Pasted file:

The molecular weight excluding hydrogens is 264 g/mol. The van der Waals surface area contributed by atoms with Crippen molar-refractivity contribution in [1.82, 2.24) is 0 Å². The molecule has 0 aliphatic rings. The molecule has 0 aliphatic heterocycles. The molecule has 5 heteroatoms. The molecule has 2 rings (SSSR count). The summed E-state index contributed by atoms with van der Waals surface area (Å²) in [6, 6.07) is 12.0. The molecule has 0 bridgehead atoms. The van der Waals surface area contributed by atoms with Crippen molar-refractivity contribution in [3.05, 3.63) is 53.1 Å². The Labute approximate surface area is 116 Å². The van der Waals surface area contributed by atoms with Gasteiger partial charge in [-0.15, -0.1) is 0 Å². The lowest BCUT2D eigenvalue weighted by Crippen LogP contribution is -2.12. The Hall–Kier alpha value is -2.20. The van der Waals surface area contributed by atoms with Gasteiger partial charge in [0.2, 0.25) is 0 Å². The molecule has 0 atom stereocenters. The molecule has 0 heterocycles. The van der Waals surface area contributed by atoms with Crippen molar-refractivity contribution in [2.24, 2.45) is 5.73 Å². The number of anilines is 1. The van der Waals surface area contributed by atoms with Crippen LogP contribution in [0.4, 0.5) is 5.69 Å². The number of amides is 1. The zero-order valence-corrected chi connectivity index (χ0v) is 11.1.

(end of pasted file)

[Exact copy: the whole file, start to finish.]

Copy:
The molecular weight excluding hydrogens is 264 g/mol. The van der Waals surface area contributed by atoms with Crippen molar-refractivity contribution in [1.82, 2.24) is 0 Å². The molecule has 0 aliphatic rings. The molecule has 0 aliphatic heterocycles. The molecule has 5 heteroatoms. The molecule has 2 rings (SSSR count). The summed E-state index contributed by atoms with van der Waals surface area (Å²) in [6, 6.07) is 12.0. The molecule has 0 bridgehead atoms. The van der Waals surface area contributed by atoms with Crippen molar-refractivity contribution in [3.05, 3.63) is 53.1 Å². The Labute approximate surface area is 116 Å². The van der Waals surface area contributed by atoms with Gasteiger partial charge in [-0.15, -0.1) is 0 Å². The lowest BCUT2D eigenvalue weighted by Crippen LogP contribution is -2.12. The Hall–Kier alpha value is -2.20. The van der Waals surface area contributed by atoms with Gasteiger partial charge in [0.2, 0.25) is 0 Å². The molecule has 0 atom stereocenters. The molecule has 0 heterocycles. The van der Waals surface area contributed by atoms with Crippen molar-refractivity contribution in [2.24, 2.45) is 5.73 Å². The number of anilines is 1. The van der Waals surface area contributed by atoms with Crippen LogP contribution in [0.4, 0.5) is 5.69 Å². The number of amides is 1. The zero-order valence-corrected chi connectivity index (χ0v) is 11.1.